December 10, 2019
Cover crops improve soil health, capture carbon, prevent erosion, and help farmers deal with extreme weather, such as the incredibly wet spring of 2019 across much of the Corn Belt. In early December, AGree hosted a briefing supported by the Senate Climate Solutions Caucus to discuss how farm profitability, soil fertility, and climate resiliency can be improved over time with the use of cover crops.
From left to right: Briefing moderator Heather Lair, and panelists Jennifer Nelson, Rodney Rulon, Dr. Rob Myers, and Dr. William Salas
We were pleased to feature the work of Rodney Rulon, an Indiana corn and soybean farmer based in central Indiana. Rodney is a vocal advocate of cover crops and spoke about how planting cover crops has increased his farm’s profits by $58 per acre through benefits to soil health and crop yields. The Rulon family has used no-till since 1989 and is currently engaged in a multi-year, plot- and strip-based experiment that has helped Rulon Enterprises to identify specific benefits of no-till, nutrient management, cover crops, and other conservation practices. Rodney published an Op-Ed about the briefing in Agri-Pulse, Opinion: Farmers can benefit from climate legislation.
Jennifer Nelson, Executive Director for the Delaware Association of Conservation Districts and owner of a conservation consulting firm called Resource Smart, shared her experience working with Delaware farmers and conservation organizations to promote the use of cover crops. She noted that cover crop adoption is trending upward in Delaware, in part due to state- and federally-funded incentives.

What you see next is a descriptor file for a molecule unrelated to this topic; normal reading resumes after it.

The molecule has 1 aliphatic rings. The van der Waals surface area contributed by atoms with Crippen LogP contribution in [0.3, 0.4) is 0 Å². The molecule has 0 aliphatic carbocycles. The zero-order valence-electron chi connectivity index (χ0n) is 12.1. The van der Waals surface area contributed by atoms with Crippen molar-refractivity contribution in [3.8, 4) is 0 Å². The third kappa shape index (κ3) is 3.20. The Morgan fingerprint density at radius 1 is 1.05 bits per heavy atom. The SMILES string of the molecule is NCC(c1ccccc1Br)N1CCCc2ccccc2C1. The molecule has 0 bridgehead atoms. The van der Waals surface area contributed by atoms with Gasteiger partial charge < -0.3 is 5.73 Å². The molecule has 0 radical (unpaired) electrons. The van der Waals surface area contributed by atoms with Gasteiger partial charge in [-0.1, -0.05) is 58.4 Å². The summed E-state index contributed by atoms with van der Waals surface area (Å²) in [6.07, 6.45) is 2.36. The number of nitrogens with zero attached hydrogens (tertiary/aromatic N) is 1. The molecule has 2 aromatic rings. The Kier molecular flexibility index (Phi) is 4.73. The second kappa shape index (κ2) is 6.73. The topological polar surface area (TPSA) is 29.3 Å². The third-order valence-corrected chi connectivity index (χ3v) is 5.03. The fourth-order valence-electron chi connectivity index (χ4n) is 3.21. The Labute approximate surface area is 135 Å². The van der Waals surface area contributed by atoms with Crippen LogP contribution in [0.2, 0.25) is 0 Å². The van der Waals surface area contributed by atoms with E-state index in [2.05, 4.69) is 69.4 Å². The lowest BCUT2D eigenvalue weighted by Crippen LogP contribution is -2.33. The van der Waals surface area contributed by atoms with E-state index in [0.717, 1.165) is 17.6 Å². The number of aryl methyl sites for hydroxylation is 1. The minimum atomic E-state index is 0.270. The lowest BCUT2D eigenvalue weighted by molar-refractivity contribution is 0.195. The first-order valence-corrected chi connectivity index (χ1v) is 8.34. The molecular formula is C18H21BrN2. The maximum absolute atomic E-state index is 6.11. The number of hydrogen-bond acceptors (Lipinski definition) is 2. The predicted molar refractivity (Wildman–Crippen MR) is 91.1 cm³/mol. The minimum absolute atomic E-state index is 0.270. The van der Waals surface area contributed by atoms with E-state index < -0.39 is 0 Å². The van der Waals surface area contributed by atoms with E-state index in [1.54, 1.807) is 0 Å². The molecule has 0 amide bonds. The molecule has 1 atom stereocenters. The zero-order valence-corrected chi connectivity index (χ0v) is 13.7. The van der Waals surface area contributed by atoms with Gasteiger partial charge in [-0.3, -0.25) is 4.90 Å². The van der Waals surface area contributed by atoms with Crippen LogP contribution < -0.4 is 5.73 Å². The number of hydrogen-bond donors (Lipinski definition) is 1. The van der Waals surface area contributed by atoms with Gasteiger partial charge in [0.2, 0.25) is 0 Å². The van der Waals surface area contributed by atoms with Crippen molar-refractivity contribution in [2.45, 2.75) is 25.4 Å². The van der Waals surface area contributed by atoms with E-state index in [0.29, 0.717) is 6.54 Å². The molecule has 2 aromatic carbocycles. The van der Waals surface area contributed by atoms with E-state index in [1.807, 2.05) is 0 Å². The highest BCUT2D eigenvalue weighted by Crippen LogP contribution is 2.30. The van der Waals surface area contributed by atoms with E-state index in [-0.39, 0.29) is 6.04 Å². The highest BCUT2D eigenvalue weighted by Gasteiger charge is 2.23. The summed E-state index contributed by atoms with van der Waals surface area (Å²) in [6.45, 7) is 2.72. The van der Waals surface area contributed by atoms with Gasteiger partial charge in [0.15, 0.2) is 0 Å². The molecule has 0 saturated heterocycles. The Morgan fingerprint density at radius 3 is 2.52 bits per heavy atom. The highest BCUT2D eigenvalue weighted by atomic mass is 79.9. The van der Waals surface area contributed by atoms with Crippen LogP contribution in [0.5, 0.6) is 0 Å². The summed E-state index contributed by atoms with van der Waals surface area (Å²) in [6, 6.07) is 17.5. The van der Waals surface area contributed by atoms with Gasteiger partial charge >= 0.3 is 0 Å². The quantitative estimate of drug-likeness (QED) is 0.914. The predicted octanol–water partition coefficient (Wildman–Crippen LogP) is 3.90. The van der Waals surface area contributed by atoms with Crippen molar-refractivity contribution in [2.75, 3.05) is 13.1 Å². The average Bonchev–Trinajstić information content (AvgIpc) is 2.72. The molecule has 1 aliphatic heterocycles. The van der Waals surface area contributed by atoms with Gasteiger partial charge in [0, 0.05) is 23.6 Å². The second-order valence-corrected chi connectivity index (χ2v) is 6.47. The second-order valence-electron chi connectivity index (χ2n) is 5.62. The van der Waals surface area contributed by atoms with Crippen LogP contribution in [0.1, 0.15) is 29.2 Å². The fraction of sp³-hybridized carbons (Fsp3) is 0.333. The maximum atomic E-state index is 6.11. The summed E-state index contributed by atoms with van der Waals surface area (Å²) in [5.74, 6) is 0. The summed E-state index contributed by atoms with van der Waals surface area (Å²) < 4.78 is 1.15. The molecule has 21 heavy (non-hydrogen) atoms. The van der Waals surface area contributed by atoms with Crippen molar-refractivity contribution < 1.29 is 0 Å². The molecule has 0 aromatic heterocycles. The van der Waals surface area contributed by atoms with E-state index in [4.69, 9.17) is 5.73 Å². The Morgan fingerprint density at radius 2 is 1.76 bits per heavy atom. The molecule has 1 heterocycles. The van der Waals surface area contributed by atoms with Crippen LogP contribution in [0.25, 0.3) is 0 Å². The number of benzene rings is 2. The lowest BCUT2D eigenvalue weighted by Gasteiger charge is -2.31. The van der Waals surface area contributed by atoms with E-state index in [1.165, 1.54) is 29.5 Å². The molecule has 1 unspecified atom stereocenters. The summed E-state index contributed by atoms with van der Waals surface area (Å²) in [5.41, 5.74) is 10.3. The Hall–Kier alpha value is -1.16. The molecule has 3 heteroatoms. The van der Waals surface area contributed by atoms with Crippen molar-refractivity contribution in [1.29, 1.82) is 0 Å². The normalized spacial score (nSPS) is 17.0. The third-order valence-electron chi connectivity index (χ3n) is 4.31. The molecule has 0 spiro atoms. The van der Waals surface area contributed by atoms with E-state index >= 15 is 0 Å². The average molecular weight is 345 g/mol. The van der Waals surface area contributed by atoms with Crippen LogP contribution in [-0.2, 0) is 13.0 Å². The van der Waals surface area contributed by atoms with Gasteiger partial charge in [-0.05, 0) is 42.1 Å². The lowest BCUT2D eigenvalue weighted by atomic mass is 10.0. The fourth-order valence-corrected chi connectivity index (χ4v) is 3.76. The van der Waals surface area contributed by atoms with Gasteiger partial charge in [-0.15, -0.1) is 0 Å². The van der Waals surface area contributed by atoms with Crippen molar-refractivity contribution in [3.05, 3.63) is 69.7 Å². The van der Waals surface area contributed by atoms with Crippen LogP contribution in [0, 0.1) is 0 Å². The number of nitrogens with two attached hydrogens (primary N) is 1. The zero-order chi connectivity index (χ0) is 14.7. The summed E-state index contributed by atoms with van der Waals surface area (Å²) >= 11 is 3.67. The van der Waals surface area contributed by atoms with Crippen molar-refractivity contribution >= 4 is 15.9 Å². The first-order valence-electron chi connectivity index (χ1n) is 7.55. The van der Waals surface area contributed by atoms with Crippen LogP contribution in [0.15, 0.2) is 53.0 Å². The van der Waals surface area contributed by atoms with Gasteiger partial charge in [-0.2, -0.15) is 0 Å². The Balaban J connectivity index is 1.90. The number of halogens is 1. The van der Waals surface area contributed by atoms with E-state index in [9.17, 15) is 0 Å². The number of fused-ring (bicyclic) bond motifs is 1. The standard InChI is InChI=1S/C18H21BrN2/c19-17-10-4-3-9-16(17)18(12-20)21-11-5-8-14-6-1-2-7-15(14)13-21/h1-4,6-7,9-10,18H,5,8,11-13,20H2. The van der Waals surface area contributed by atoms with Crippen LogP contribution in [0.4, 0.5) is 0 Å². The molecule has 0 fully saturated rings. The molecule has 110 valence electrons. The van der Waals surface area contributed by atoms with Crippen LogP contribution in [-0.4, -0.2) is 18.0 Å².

Dr. Rob Myers, coordinator for the USDA-NIFA North Central Sustainable Agriculture Research and Education (SARE) program and adjunct faculty with the University of Missouri Plant Sciences Division discussed the science behind cover crops and how they are being used nation-wide. He discussed data on economic impact and their role in building soil health and farm resiliency.
Our final panelist was Dr. William Salas, President of Dagan, Inc. and Applied GeoSolutions who shared his research using satellite data and soil biogeochemical modeling to build the business case for soil health. His analysis from the 2019 season shows that fields cultivated with more intensive conservation processes had a lower likelihood of prevented plant. In a year where over 19 million commodity crop acres were not planted due to excessive rain, Dr. Salas emphasized the importance of finding ways to make soils more resilient to severe weather, and how satellite data can help us get there.
We look forward to continued work bringing together farmers, conservation experts, and policymakers to explore how the implementation of conservation practices, such as cover cropping, can improve agricultural profitability, reduce risk, and provide environmental benefits.
Heather Lair is a member of the AGree Team and a partner at Meridian Institute.
2019 Landscape Assessment: Cover Crop Programs and Incentives
Learn about programs and policies across the United States available to assist farmers, nongovernmental organizations, schools, and soil and water conservation districts in promoting the education and adoption of cover cropping.